toronto fireworks

Toronto teens charged after police officer hit with fireworks at Woodbine Beach

It may technically be legal to set off fireworks in some parts of Toronto on Canada Day, but police are reminding young residents this week that nobody can use explosives as weapons with impunity. Not ever, but especially not when their projectiles happen to hit a cop in the head.

Eight people under the age of 21 have been arrested and are facing criminal charges, according to authorities in Toronto, after fireworks were allegedly shot into crowds of people — and directly at police officers — at Woodbine Beach on July 1.

"The Toronto Police Service would like to make the public aware of numerous arrests after fireworks were allegedly fired at beach-goers and officers," the service announced late Monday.

"It is not only illegal to set off fireworks in Toronto public parks and beaches but it is also extremely dangerous in crowds of people. Anyone caught doing so can be arrested and criminally charged."

Police say that "many people" were at Woodbine Beach after sunset on Thursday, July 1, observing a particularly controversial Canada Day when officers "observed individuals armed with fireworks shooting the fireworks into the crowds, as well as at officers and horses."

The chaos lasted about 20 minutes, from 9:30 p.m. until 9:50 p.m., and resulted in at least one police officer being struck in the head. Thankfully, the officer was not harmed and no serious injuries were reported among members of the crowd.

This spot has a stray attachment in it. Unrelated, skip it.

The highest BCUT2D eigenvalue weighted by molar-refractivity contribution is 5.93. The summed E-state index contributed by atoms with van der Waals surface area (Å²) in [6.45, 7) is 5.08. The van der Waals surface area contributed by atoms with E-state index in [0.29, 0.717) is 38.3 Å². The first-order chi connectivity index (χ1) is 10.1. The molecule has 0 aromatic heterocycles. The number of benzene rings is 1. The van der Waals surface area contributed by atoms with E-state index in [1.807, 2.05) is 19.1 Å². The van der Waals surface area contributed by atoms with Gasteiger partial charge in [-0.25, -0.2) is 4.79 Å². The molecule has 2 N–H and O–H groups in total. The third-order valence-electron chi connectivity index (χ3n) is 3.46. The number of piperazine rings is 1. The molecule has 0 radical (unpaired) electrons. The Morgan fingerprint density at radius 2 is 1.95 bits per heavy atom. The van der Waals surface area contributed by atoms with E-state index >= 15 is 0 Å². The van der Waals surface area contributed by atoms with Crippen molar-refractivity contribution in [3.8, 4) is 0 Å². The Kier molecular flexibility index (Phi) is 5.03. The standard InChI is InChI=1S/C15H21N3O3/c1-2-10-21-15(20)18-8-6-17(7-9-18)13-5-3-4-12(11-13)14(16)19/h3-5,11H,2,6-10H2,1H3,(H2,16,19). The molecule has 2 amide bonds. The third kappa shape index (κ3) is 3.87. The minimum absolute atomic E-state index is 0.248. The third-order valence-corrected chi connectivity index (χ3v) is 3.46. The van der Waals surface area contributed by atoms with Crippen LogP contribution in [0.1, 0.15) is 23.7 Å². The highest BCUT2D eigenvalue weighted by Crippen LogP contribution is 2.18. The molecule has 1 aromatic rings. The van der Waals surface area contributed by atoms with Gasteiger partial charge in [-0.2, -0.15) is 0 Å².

As a result of what took place, a 12-year-old boy, two 16-year-old boys, two 17-year-old boys, a 17-year-old girl, a 19-year-old man and a 20-year-old man are all now facing multiple charges, including one count each of "Weapons Dangerous" and "Common Nuisance."

The former offence, as set out in the Criminal Code of Canada, carries with it a maximum penalty of up to 10 years in prison.

"Officers are there to protect the public and keep people safe – firing fireworks at them or members of the public is completely unacceptable and will not be tolerated," wrote police in a news release.

"Police, along with City of Toronto Bylaw Enforcement Officers, will continue to patrol and monitor beaches, including Woodbine and Ashbridges Bay, enforcing against fireworks and any illegal activities."

This is far from the first time young people in Toronto have been caught shooting roman candles at each other in public parks, but illegal fireworks in general have become more of a problem than ever since the COVID-19 pandemic first hit.

Last summer saw some 172 illegal fireworks-related incidents across the city, up from just 81 the year previous, and this past Victoria Day — the only other calendar date during which fireworks are approved on private property in Toronto — was just as rife with dangerous behaviour.

Those who need any further proof of how dangerous it is to play with explosives should consider the tragic case of NHL Columbus Blue Jackets goaltender Matiss Kivlenieks, who died this past weekend after being hit in the chest with fireworks at a 4th of July party in Novi, Michigan.

Lead photo by

Phil Marion

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